The most fundamental of all rituals in Hinduism is sacrifice. Sacrifice was the primary religious activity of the Vedic period, and although the concept of sacrifice has undergone dramatic transformation as Hinduism has developed over the past few thousand years, it remains the bedrock of the tradition, and Vedic sacrifices continue to be performed throughout the Hindu world.
Vedic sacrifice is a highly structured affair. Strict rules govern the purifying preparations for the Brahmin priests, construction of the altar, the preparation of the offering—in the contemporary world, various vegetable and grain offerings, particularly ghee (clarified butter)—and the performance of the ritual itself. All of this is to satisfy the gods and thereby maintain order, or dharma.
The ascetic challenge to the Vedas, as embodied in the Upanishads, on one level rejected ritual action as not conducive to ultimate salvation. On another level, however, the Upanishadic renouncers took the basic ideology of the sacrifice and internalized it, taking the transformative heat of the fire sacrifice and turning it into the purifying heat of asceticism. And although the Upanishads openly rejected ritual, even the act of becoming a renouncer is itself a significant ritual. When one becomes a renouncer, one essentially performs one's own funeral: the sacred thread is cut, one's normal clothes are exchanged for the ascetic's minimal garb, the hair is shaved, and all of these objects, representing the trappings of worldly life, are burned. This is a symbolic cremation. The ascetic, through this ritual, is now understood to be dead to the world, and when he or she physically dies, no cremation is performed.
Many Hindu rites and ceremonies take place in a temple setting and are directed toward a god or goddess, but by no means do all such rituals take place in the temple; indeed, many Hindu rituals are distinctly domestic affairs, taking place in individual homes. And certainly not all rites and ceremonies are directed toward the gods and goddesses. Virtually every aspect of Hindu life, in fact, is marked by ritual actions.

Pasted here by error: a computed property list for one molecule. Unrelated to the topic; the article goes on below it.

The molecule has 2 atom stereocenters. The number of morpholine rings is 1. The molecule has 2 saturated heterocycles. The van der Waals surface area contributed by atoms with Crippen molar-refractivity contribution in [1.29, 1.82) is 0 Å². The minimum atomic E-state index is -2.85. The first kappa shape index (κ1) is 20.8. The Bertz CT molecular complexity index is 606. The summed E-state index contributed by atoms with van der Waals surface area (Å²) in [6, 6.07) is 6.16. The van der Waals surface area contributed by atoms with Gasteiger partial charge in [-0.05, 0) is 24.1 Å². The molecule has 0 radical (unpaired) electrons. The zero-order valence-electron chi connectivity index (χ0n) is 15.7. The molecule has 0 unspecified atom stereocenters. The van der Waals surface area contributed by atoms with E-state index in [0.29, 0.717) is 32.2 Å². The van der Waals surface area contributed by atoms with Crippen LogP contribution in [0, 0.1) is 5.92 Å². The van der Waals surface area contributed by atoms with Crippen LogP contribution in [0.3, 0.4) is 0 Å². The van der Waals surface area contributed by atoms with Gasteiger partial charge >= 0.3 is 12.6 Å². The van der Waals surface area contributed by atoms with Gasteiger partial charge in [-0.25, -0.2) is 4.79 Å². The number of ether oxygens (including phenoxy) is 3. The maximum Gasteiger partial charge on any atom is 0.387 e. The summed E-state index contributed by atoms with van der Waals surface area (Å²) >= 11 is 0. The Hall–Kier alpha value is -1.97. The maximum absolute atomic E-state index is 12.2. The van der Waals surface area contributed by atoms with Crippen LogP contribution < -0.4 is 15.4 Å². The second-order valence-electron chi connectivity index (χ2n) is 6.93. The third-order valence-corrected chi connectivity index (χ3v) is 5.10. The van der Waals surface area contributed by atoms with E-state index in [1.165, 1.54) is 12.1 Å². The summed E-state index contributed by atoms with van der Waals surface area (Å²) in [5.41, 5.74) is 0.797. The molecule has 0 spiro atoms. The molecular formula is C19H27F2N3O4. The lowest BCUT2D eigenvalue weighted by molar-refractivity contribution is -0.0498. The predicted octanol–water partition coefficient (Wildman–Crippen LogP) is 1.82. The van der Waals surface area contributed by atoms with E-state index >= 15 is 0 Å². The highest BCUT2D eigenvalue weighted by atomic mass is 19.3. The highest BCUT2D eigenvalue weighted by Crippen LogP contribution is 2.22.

Death is a critical moment in the life of a Hindu, not only because it marks the end of life, but also because it marks the transition to the next life. The shraddha, funeral rites, therefore, are among the most important rituals in Hinduism. Such rituals are called samskaras, rites of passage. It is utterly important that the rituals associated with death—not only the cremation itself but also the preparation of the corpse and the purification of the surviving family—be performed properly, because if they are not, the deceased may become "stuck" between this life and the next, and remain in the world as a preta, a ghost, to haunt the surviving relatives.
One of the most important rituals associated with death is the pinda pradana, a ritual that is performed at several precise points after death and that involves the offering of small rice balls (pinda), which are thought to feed the deceased prior to his or her rebirth. Additionally, often the family will journey to a tirtha, a "crossing" of a sacred river, at set points after the death and "sink" a portion of the deceased cremated remains, further insuring a safe passage to the next life.
|Sixteen major samkaras|
|Garbhadhanam:||the act of conception|
|Pumsavanam:||the expectant mother consumes barley, grain, and curd|
|Seemantam:||ritual in the fourth month of a woman’s first pregnancy
*the expectant mother is anointed with oil, her hair is parted, and bystanders chant the words “om” and “vyahritis”
|Jatakarman:||birth ritual performed for a male newborn
*the baby receives mixture of ghee, honey, and gold
*on the twelfth day after birth, the father repeats the new name three times
|Nishkramanam:||child leaves the home for the first time
*usually occurs four months after birth
|Annaprasanam:||ritual for giving child solid foods for the first time|
|Choodakaranam:||ceremony of cutting the child’s hair for the first time|
|Karnavedham:||ritual for piercing the ears (boys and girls)|
|Vidyarambham:||beginning of learning
*a child who is between three to five years old receives these words written on its tongue: "Hari sri ganapataye namah avignamastu"
|Upanayanam:||eight-year-old boys begin wearing the sacred thread (Yajnopaveetam)|
|Praishartham:||studying the Vedas and Upanishads|
|Kesantham:||ritual marking a sixteen-year-old boy's first shave|
|Ritusuddhi:||ritual associated with a girl’s first menstruation|
|Samavartanam:||the end of formal education|
|Vivaham:||ritual of first sexual intercourse, performed shortly after the wedding|